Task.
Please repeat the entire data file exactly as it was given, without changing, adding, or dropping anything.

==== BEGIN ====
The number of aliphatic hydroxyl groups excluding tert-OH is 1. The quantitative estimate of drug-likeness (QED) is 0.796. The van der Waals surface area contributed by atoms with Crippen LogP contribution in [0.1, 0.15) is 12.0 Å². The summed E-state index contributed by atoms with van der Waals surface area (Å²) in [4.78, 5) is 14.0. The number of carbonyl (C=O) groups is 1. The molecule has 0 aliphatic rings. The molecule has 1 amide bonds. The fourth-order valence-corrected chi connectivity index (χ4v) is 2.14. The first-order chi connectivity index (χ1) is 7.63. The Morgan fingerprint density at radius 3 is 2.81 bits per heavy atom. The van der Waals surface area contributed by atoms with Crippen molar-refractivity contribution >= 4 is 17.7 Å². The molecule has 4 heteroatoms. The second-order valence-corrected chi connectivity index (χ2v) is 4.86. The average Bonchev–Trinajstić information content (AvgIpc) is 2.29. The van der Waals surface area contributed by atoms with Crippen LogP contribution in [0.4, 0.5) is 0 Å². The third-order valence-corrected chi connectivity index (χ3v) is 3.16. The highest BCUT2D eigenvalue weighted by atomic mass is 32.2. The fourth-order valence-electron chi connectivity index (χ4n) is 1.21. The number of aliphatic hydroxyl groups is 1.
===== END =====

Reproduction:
The number of aliphatic hydroxyl groups excluding tert-OH is 1. The quantitative estimate of drug-likeness (QED) is 0.796. The van der Waals surface area contributed by atoms with Crippen LogP contribution in [0.1, 0.15) is 12.0 Å². The summed E-state index contributed by atoms with van der Waals surface area (Å²) in [4.78, 5) is 14.0. The number of carbonyl (C=O) groups is 1. The molecule has 0 aliphatic rings. The molecule has 1 amide bonds. The fourth-order valence-corrected chi connectivity index (χ4v) is 2.14. The first-order chi connectivity index (χ1) is 7.63. The Morgan fingerprint density at radius 3 is 2.81 bits per heavy atom. The van der Waals surface area contributed by atoms with Crippen molar-refractivity contribution >= 4 is 17.7 Å². The molecule has 4 heteroatoms. The second-order valence-corrected chi connectivity index (χ2v) is 4.86. The average Bonchev–Trinajstić information content (AvgIpc) is 2.29. The van der Waals surface area contributed by atoms with Crippen LogP contribution in [0.4, 0.5) is 0 Å². The third-order valence-corrected chi connectivity index (χ3v) is 3.16. The highest BCUT2D eigenvalue weighted by atomic mass is 32.2. The fourth-order valence-electron chi connectivity index (χ4n) is 1.21. The number of aliphatic hydroxyl groups is 1.